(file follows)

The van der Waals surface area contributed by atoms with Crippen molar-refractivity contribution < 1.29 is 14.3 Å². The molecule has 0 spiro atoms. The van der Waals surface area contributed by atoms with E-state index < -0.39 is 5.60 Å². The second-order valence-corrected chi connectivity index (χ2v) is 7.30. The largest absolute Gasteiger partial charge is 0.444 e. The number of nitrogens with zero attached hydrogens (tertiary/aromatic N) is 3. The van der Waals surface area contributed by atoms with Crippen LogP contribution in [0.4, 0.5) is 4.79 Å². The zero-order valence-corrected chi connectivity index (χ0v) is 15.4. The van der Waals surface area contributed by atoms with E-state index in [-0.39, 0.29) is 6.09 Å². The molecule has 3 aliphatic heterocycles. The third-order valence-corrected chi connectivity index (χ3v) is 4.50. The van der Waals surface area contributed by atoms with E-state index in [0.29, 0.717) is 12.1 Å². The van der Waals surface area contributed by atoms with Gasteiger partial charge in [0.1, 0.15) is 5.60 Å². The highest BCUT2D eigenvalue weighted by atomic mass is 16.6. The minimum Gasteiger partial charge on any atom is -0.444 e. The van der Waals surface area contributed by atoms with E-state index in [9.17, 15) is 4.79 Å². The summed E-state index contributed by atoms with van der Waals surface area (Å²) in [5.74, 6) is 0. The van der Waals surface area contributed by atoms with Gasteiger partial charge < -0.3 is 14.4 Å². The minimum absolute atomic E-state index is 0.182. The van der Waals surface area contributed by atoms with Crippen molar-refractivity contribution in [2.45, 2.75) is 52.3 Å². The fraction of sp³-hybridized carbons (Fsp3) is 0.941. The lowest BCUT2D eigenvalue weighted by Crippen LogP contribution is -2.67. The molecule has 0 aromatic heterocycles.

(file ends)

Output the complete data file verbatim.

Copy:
The van der Waals surface area contributed by atoms with Crippen molar-refractivity contribution < 1.29 is 14.3 Å². The molecule has 0 spiro atoms. The van der Waals surface area contributed by atoms with E-state index < -0.39 is 5.60 Å². The second-order valence-corrected chi connectivity index (χ2v) is 7.30. The largest absolute Gasteiger partial charge is 0.444 e. The number of nitrogens with zero attached hydrogens (tertiary/aromatic N) is 3. The van der Waals surface area contributed by atoms with Crippen LogP contribution in [0.4, 0.5) is 4.79 Å². The zero-order valence-corrected chi connectivity index (χ0v) is 15.4. The van der Waals surface area contributed by atoms with E-state index in [-0.39, 0.29) is 6.09 Å². The molecule has 3 aliphatic heterocycles. The third-order valence-corrected chi connectivity index (χ3v) is 4.50. The van der Waals surface area contributed by atoms with E-state index in [0.29, 0.717) is 12.1 Å². The van der Waals surface area contributed by atoms with Gasteiger partial charge in [0.1, 0.15) is 5.60 Å². The highest BCUT2D eigenvalue weighted by atomic mass is 16.6. The minimum Gasteiger partial charge on any atom is -0.444 e. The van der Waals surface area contributed by atoms with E-state index in [9.17, 15) is 4.79 Å². The summed E-state index contributed by atoms with van der Waals surface area (Å²) in [5.74, 6) is 0. The van der Waals surface area contributed by atoms with Gasteiger partial charge < -0.3 is 14.4 Å². The minimum absolute atomic E-state index is 0.182. The van der Waals surface area contributed by atoms with Crippen molar-refractivity contribution in [2.45, 2.75) is 52.3 Å². The fraction of sp³-hybridized carbons (Fsp3) is 0.941. The lowest BCUT2D eigenvalue weighted by Crippen LogP contribution is -2.67. The molecule has 0 aromatic heterocycles.